absorption of the CoQ10 – and you don’t have to worry about taking it with a fatty meal.
Karen Lee Richards is ProHealth’s Editor-in-Chief. A fibromyalgia patient herself, she co-founded the nonprofit organization now known as the National Fibromyalgia Association (NFA) in 1997 and served as its vice-president for eight years. She was also the executive editor of Fibromyalgia AWARE magazine. After leaving the NFA, Karen served as the Guide to Fibromyalgia and Chronic Fatigue Syndrome for the New York Times website About.com, then worked for eight years as the Chronic Pain Health Guide for The HealthCentral Network before coming to ProHealth. To learn more about Karen, see “Meet Karen Lee Richards.”
1. Ghirlanda, et al., Evidence of plasma CoQ10-lowering effect of HMG-COA reductase inhibitors: a double-blind, placebo-controlled study. Journal of Clinical Pharmacology. 1993 Mar; 33(3):226-229.
2. Jangsjoen, P.H. (1994). Introduction to coenzyme q10. http://faculty.washington.edu/~ely/coenzq10.html
3. Folkers K., Vadhanavikit S., Mortensen S.A. Biochemical rationale and myocardial tissue data on the effective therapy of cardiomyopathy with coenzyme Q10. Proc. Natl. Acad. Sci., U.S.A., 1985; 82(3):901-904. http://www.ncbi.nlm.nih.gov/pmc/articles/PMC397155/
4. Langsjoen P. H., Langsjoen P. H., Folkers K. A six-year clinical study of therapy of cardiomyopathy with coenzyme Q10. Int J Tissue React. 1990; 12(3): 169-171. http://www.ncbi.nlm.nih.gov/pubmed/2276895
5. Langsjoen P. H., Langsjoen P. H., Willis R., Folkers K. Treatment of essential hypertension with coenzyme Q10. Molecular Aspects of Medicine. 1994; 15:S265-72. http://www.ncbi.nlm.nih.gov/pubmed/7752851
6. Maes M, et al. Coenzyme Q10 deficiency in myalgic encephalomyelitis / chronic fatigue syndrome (ME/CFS) is related to fatigue, autonomic and neurocognitive symptoms and is another risk factor explaining the early mortality in ME/CFS due to cardi… Neuroendocrinology Letters. 2009;30(4).
7. Myhill S., Booth NE, McLaren-Howard J. Chronic fatigue syndrome and mitochondrial dysfunction. Int J Clin Exp Med. 2009; 2(1): 1–16. http://www.ncbi.nlm.nih.gov/pmc/articles/PMC2680051/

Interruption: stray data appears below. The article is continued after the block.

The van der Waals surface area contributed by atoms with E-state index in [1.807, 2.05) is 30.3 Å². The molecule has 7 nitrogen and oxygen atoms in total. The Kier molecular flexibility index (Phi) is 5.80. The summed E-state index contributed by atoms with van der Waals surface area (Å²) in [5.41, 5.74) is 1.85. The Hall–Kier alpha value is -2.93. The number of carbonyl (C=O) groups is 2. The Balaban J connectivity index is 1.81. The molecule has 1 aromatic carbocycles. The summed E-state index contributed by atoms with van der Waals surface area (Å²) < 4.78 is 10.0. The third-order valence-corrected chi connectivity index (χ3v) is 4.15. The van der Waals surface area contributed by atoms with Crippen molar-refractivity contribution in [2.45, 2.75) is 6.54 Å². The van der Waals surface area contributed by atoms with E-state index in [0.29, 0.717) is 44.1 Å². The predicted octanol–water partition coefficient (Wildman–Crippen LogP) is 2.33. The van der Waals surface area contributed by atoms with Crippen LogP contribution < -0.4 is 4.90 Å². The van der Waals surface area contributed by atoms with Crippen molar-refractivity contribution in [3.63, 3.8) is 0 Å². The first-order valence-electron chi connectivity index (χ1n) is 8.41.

8. Myhill S. (Oct. 2008) Co-enzyme Q10 in Chronic Fatigue Syndrome. http://www.drmyhill.co.uk/article.cfm?id=428
10. Rusciani L, et al. Recombinant interferon alpha-2b and coenzyme Q10 as a postsurgical adjuvant therapy for melanoma: a 3-year trial with recombinant interferon-alpha and 5-year follow-up. Melanoma Res. 2007 Jun;17(3):177-83. http://www.ncbi.nlm.nih.gov/pubmed/16443053
11. Yang L, et al. Combination therapy with coenzyme Q10 and creatine produces additive neuroprotective effects in models of Parkinson’s and Huntington’s diseases. J Neurochem. 2009 Jun;109(5):1427-39. http://www.ncbi.nlm.nih.gov/pubmed/19476553
12. Yang X, et al. Coenzyme Q10 Reduces beta-Amyloid Plaque in an APP/PS1 Transgenic Mouse Model of Alzheimer’s Disease. J Mol Neurosci. 2009 Oct 16. http://www.ncbi.nlm.nih.gov/pubmed/19834824
13. Sandor PS, et al. Efficacy of coenzyme Q10 in migraine prophylaxis: a randomized controlled trial. Neurology 2005;64:713-715. http://www.ncbi.nlm.nih.gov/pubmed/15728298
14. Ferrante. KL, et al. Tolerance of high-dose (3,000 mg/day) coenzyme Q10 in ALS; Neurology 2005 Dec 13;65(11):1834-6.
Note: This information has not been evaluated by the FDA. It is general and is not meant to prevent, diagnose, treat or cure any illness, condition, or disease. It is very important that you make no change in your healthcare plan or health support regimen without researching and discussing it in collaboration with your professional healthcare team.